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Choosing a Guidebook

Half Your Trip Depends on What You Take With You

Half your trip depends upon your choice of a guidebook. Choose right and it will be like traveling with the best friend you ever had. Choose wrong and you’ll go home with a nagging feeling that your trip could have been much, much better.

Fortunately, choosing which guidebook is the one for you is easy. Here are the basic rules:

First and most important, buy a book, not a series. Books are written by individuals, not by companies, and books in any series can be very, very different. At the same time, all series have their unique strengths. If you’re going to Europe to eat, Michelin is the standard. If you’re looking for noodles in Ayutthaya, Lonely Planet is the place to start. But strong in one area can easily mean weak in another area that’s important to you. Look for balance. Which brings us to the next point:

Know yourself. You can’t pick right unless you know what you want. Are you out to explore a region’s history or to lounge on the beach? Spend some time looking at the things that matter to you, comparing from book to book.

Look up the place you’re going in several different books. Of course you don’t know which is accurate, but if two books say one thing and the third another, well, maybe number three is a problem. This also gives you a chance to look at the writer’s style—is this somebody you want with you on your trip? Check for the vital facts: How do you get from the airport to town without hassle? A random check of books on Belgium showed that only one included this basic bit of information. If it’s missing, that’s a good indication that other things you need to know are missing as well. This simple test can save you a $50 taxi ride.

Look for purple prose. Many guidebook writers copy huge chunks straight from tourist office brochures. If they talk about the sunset over the beach or the colorful costumes of the locals, drop it.

No books are up to date. With a few exceptions (like those of Rick Steves) a new guidebook is a year old before you ever see it because it takes that long to research and publish. By the time you go, half the restaurants listed have gone bust and all the hotels have raised their prices. Choose a book with a good selection. Some very popular guides only list a few places to stay in big cities; guess what your chance is of getting a spot.

Do not blindly trust your book. If something in your trip is make or break, don’t rely on any one source. Before you leave home, go online, make some phone calls, do whatever you have to do to get the very latest information. (A little homework would have gotten me more than two hours in the Prado on my last trip.) If it matters to you, check again.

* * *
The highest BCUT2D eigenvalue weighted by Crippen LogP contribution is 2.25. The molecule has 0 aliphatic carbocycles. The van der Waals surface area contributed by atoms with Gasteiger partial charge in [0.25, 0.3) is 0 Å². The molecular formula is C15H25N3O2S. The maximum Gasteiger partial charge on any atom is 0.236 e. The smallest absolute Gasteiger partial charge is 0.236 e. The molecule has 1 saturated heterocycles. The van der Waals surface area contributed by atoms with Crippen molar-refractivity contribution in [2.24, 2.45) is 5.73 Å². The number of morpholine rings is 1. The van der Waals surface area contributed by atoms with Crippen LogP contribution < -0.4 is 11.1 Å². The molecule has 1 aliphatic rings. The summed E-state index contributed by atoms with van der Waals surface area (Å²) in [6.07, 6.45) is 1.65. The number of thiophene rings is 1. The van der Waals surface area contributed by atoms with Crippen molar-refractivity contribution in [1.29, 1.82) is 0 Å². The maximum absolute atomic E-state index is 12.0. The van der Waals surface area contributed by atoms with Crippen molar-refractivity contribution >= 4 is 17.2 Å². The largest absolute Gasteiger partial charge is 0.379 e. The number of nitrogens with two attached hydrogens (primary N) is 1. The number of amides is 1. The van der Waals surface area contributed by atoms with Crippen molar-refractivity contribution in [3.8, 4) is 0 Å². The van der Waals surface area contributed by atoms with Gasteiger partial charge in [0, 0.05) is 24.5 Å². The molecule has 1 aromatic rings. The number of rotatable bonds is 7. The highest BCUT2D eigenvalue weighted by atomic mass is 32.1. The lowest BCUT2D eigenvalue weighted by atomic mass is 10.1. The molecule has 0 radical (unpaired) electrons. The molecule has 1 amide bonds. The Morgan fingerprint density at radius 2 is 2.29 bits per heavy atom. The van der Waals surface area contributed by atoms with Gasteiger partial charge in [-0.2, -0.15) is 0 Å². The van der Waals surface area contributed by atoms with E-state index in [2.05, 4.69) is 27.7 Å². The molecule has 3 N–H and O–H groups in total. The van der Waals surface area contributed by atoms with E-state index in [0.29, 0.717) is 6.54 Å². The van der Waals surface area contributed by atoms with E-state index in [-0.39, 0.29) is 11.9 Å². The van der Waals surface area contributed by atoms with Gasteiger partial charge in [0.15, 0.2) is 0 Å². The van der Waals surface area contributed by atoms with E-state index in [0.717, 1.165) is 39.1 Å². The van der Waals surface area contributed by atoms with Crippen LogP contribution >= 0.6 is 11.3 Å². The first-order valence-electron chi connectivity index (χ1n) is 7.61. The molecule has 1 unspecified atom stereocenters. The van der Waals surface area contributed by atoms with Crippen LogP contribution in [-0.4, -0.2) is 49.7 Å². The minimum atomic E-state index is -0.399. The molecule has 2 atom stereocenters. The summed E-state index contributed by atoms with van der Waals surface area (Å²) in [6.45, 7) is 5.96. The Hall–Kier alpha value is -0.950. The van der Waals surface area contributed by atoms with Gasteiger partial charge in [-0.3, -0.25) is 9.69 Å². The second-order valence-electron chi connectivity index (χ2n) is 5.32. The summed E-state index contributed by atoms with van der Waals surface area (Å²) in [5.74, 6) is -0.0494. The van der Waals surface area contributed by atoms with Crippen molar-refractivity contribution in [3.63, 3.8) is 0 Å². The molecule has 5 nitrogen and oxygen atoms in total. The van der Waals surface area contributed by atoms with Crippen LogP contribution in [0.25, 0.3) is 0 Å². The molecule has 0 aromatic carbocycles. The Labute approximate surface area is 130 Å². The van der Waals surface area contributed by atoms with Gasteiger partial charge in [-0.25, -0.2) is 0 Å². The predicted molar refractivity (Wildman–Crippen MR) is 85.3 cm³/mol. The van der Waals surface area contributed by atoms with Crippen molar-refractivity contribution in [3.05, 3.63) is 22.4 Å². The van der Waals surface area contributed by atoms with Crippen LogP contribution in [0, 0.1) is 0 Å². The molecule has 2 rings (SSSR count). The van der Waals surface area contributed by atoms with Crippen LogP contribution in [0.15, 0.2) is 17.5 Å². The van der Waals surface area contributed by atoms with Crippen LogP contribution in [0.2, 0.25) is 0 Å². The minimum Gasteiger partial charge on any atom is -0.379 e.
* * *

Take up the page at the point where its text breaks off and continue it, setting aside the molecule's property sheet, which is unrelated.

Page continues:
What Guidebooks Tell Us

Our 1910 guidebook tells us that a horse from Brussels’ Gare du Nord to the old town will cost FF1. Dinner should cost FF6. We find no horses outside the station and dinner costs FF1,400. But we’re very happy with the guidebook anyway.

A guidebook that was outdated before the Titanic sank lays a transparency of the past on top of the modern. Where that McDonald’s is now, there used to be the town’s most fashionable millinery. That square choked with buses used to be a mansion. There’s no better way to get to know a place than looking at it through time, and an old guidebook is the best way to feel that time.

Japan was bombed into oblivion after my Japanese guidebook was published. Europe has been destroyed twice since my Belgium book left the shop. But the descriptions still hold true to a surprising degree. There are places so treasured, so lovingly protected or rebuilt, you can’t tell that the last century ever happened. Seeing what history has decided to keep is as much of an insight into a culture as seeing what a place has lost.

The author of a 1921 Baedecker can assume references to both The Aeneid and Das Rheingold make sense. An old guide bridges the gap between your world and your grandparents’. What did they know that we don’t?

But finally, the best thing about old guides is that they make you slow down and really look. We can go to Paris for a long weekend, but before the jet age, it took ten days just to get from New York to Calais. Knowing they had time, travelers looked for depth of detail you don’t see any more. A 2001 guide to Canterbury Cathedral has two pages; my 1914 guide has 13.

If you’re looking for history, for perspective, an old guide is what you need. To find one, try www.abebooks.com, which lists the wares of over 6,000 book dealers. They start at around $50. Get one and let it show you another way of seeing.

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